Cable operators continue to spend millions
complying with the Federal Communications
Commission’s separable-security rules, even though
less than 2.5% of their customers have opted to use CableCards
in standalone devices.
The 10 biggest cable operators have put into service
more than 19.5 million set-tops with CableCards since
the FCC’s so-called “integration ban” went into effect on
July 1, 2007. By contrast, those MSOs have deployed just
489,000 CableCards for standalone devices, such as TiVo
digital video recorders, according to a National Cable &
Telecommunications Association notice filed last week
with the FCC.
And the CableCard regime, which prohibits operators
from deploying any advanced digital set-tops with integrated
security, could become even more onerous: The
FCC has proposed changes to go into effect later in 2010
that, among other things, would require operators to
“standardize installation policies for retail and operatorleased
CableCard devices” (see Rules).
Separately, the American Cable Association last week
pressed the FCC to move forward on Evolution Digital’s
eight-month-old request to exempt low-cost, limitedfunction
HD set-tops from the separable-security requirements.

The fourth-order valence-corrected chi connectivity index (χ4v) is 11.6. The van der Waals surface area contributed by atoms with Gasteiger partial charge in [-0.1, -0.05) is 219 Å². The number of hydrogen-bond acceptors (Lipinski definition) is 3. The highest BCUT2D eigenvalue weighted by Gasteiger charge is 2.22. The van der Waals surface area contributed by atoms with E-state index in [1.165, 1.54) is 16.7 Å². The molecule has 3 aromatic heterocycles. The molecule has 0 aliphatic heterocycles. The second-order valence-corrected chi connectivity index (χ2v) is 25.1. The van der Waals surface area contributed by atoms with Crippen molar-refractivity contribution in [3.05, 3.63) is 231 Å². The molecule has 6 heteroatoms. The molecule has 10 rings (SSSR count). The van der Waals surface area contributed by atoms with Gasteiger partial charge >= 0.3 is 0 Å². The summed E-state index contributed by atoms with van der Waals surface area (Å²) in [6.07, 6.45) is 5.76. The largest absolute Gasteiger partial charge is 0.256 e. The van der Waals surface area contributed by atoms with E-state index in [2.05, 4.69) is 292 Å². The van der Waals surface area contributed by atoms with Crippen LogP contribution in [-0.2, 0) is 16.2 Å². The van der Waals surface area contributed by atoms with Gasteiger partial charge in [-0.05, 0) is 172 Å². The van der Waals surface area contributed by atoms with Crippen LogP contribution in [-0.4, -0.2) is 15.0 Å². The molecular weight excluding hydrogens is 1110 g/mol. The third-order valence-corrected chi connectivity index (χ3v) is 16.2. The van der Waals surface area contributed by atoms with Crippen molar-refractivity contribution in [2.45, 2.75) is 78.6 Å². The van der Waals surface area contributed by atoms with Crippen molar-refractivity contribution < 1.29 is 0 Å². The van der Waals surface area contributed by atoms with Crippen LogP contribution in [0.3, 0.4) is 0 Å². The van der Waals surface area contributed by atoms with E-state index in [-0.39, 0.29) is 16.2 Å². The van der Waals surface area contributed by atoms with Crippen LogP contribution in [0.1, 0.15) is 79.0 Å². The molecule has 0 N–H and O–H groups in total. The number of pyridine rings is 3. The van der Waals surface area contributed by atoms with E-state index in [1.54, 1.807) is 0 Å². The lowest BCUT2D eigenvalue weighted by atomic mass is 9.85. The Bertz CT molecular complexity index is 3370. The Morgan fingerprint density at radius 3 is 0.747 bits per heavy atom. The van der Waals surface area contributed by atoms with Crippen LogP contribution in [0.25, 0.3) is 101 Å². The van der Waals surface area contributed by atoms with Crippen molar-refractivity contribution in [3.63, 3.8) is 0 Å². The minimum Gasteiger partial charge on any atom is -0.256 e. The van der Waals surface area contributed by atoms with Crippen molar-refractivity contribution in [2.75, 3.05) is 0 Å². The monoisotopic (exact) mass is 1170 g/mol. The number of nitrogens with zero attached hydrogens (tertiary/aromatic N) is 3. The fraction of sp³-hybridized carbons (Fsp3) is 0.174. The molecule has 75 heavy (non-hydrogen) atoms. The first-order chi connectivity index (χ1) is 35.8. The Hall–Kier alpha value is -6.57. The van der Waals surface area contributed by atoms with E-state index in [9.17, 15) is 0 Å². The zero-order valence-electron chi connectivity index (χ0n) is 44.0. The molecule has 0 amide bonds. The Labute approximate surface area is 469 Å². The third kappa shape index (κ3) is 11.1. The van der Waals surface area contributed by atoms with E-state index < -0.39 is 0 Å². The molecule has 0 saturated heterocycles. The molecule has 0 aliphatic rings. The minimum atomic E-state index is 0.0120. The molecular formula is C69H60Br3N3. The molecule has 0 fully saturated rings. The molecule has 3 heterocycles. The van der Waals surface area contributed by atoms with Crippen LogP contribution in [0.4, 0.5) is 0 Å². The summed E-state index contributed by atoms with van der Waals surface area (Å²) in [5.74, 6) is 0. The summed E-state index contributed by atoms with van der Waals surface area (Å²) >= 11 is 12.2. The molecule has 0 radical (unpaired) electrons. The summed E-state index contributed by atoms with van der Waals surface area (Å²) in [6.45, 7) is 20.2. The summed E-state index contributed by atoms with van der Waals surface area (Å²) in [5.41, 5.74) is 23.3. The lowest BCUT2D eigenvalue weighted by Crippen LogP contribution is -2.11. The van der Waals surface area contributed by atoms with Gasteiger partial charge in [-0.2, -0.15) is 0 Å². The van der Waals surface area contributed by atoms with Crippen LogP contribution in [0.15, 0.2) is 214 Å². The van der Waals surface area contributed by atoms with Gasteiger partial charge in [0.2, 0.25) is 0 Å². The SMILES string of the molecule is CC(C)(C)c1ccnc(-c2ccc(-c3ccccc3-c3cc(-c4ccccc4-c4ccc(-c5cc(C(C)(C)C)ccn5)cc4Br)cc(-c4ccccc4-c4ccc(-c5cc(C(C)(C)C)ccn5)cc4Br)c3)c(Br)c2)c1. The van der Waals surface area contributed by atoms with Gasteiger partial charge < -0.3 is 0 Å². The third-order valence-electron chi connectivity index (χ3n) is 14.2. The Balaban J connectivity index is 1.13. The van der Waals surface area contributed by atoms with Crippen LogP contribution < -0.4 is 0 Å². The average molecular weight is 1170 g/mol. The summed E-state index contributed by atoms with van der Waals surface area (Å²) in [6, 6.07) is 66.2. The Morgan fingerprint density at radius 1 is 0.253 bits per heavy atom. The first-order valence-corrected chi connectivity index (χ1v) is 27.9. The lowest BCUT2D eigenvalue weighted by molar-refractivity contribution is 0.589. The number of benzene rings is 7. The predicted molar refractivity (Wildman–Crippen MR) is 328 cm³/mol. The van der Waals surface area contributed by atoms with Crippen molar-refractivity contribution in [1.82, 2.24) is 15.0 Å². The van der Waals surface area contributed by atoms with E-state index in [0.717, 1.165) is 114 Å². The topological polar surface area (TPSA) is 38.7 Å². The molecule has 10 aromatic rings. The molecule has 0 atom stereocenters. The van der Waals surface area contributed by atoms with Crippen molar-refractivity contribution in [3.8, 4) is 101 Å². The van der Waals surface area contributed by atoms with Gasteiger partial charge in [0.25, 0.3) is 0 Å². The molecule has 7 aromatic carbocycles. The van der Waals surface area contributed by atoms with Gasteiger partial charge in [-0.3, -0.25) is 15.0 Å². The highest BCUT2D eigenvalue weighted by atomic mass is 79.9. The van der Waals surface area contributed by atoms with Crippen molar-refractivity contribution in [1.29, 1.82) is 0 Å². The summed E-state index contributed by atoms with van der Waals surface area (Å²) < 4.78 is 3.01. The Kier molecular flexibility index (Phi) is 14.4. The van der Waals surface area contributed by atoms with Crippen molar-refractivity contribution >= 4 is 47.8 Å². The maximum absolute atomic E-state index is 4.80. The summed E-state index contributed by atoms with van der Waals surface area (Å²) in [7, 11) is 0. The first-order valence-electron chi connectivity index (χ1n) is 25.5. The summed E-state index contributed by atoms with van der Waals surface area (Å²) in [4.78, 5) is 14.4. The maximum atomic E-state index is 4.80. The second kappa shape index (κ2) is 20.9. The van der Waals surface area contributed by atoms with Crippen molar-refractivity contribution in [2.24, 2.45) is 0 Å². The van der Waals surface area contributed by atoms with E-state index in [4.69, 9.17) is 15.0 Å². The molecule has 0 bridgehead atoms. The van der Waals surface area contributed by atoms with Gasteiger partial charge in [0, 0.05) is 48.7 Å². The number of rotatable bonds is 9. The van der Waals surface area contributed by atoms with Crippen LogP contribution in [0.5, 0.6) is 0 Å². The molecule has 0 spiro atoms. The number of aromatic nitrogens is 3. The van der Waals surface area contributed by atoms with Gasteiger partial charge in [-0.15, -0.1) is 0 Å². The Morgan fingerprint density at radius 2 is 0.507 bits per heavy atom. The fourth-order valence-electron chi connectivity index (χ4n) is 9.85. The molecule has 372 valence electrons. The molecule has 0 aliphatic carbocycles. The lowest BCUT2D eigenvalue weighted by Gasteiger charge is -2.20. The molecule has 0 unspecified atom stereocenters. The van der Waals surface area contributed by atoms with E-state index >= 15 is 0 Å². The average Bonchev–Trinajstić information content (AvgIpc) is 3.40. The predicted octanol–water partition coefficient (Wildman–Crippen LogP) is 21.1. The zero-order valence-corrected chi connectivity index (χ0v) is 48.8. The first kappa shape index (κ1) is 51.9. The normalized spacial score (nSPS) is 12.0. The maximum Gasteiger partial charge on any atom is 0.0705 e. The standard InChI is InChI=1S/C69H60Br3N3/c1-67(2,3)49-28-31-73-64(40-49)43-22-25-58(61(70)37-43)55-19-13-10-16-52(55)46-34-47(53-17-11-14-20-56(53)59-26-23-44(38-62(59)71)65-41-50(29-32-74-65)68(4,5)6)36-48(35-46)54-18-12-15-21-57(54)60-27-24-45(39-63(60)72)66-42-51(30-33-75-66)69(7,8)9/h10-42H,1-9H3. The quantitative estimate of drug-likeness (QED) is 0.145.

“In numerous filings in support of set-top box waiver
requests, ACA has demonstrated the critical need for the
availability of low-cost integrated set-top boxes to small
and medium-sized operators,” ACA CEO Matt Polka wrote
in a March 31 letter.
Evolution in July 2009 filed a petition with the FCC for
a waiver for its HD digital terminal adapter — priced less
than $100 — from the integrated set-top ban.
Low-cost digital terminal adapters, or DTAs, are designed
to allow cable systems to free up spectrum by allowing operators
to retire analog TV channels. The FCC in June 2009
approved Evolution Broadband’s request for a three-year
waiver for standard-definition DTAs with integrated security
According to Polka, the absence of low-cost, HD devices
with integrated security is forcing cable operators to make
a choice. They can purchase and deploy low-cost non-HD
integrated set-top boxes. Alternately, they can wait to see
whether the FCC will expand the applicability of the Cable
One order — which allows that MSO to use low-cost
HD boxes in one market — to permit any cable operator
to purchase and deploy low-cost, limited-capability HD
“The Commission’s delay in publicly addressing this issue
— one that has been pending at the Commission since
last year — is negatively impacting the marketplace and
consumers, particularly in smaller markets and rural areas
served by small cable operators,” Polka said.